Back in the actual world rather than the world of my head, it’s been, as you know, a pretty bleak week. As predicted, the number of deaths from Covid-19 has increased, if not exponentially, but quicker than anyone would like. When the government says that keeping deaths below 20,000 would be a “good result” then things are indeed as bad as everyone feared they might be. There’s all manner of competing theories as to what exactly is happening with infection rates: some say that the speed of infection is slowing whereas others say that we’re in a worse position than Spain was at the same point in the outbreak and things there are really bad; a report this morning suggests that the virus has been in the UK longer than previously thought which means that deaths may hasten further before the, hopefully, ameliorative impact of the lockdown are felt. To be honest, it’s a wormhole you’d probably do well to avoid and instead just focus your attention on yourselves and those around you. Hold on. We’ll get there.
In another measure of how the world has been upended, the most vocal critics of the government’s failure to increase testing capacity for NHS and other frontline workers, have been found in the right wing press. When the Daily Mail calls the lack of action by a Tory government “unforgivable” then you can be sure we’re in a new reality. “500,000” NHS staff. Only 2,000 tested” said its Thursday front page, in a sentiment echoed by all papers, including the usually Boris-worshipping Telegraph. Clearly, there’s a massive problem and it was left to Health Secretary Matt Hancock to squirm behind the dais on Thursday afternoon and promise that there will be 100,000 tests carried out daily by the end of the month. Let’s hope he’s right.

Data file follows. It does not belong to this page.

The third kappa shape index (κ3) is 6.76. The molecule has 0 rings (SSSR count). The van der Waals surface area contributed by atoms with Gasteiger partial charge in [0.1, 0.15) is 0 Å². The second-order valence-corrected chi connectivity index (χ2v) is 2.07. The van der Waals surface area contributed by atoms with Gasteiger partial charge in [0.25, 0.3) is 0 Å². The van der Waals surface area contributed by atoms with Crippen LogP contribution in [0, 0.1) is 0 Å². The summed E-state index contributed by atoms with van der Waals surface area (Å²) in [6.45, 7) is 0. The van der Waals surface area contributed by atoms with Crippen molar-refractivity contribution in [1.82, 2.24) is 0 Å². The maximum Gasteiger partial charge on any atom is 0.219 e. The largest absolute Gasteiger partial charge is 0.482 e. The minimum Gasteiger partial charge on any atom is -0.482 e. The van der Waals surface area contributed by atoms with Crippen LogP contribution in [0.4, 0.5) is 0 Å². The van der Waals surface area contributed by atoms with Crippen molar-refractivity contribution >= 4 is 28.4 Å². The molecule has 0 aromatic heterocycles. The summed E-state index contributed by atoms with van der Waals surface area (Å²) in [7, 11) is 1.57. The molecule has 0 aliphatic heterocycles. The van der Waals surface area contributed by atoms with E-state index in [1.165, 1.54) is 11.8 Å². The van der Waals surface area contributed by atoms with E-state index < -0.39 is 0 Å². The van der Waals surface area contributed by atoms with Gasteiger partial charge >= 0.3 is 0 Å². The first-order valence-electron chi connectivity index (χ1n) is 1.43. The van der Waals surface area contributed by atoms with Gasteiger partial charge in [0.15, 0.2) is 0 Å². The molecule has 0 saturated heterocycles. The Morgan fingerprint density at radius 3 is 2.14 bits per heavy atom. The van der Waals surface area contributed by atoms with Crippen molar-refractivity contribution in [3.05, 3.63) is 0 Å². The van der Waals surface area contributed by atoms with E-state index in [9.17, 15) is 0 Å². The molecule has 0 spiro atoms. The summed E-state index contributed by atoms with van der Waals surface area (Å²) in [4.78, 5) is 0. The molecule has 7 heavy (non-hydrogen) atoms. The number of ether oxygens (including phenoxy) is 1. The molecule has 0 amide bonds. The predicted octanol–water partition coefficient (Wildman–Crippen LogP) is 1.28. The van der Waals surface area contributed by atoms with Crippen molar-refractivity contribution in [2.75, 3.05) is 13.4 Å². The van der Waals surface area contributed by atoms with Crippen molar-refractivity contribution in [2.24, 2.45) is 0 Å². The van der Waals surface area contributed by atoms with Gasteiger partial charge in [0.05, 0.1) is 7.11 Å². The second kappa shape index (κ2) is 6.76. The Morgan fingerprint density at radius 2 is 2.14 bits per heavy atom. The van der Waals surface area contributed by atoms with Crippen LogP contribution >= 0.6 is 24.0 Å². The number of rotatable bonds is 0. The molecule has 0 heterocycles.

Meanwhile, the news is filled with photos of the NHS staff who have died after contracting Covid-19. Hancock said on Question Time last night (in comments that he would certainly rephrase given the chance) that “four doctors have died and some nurses”. This provoked a chilling response by fellow panellist Donna Kinnair from the Royal College of Nursing who said “they’re not even counting the nurses.”
At 8 o clock last night, millions of people emerged from their houses for a second week running to express their support for the NHS. Their courage is surely never going to be forgotten.
Anyway, I’ve just scratched the surface of recent developments and by the time you read this then there will have been more so I think, with your blessing, I’m going to move towards a more positive tone that I promised in the opening paragraph as I nudge the outer fringes of the word count. And so, with no recourse to asking anyone apart from myself about their views on the matter, here’s a social-media friendly list:
Some Things that are better in lockdown
Right, that’s your lot. As ever, take care of yourself and each other and I hope you can find ways of making the weekend feel like a weekend. For me, there will be jigsaws and it will be wild.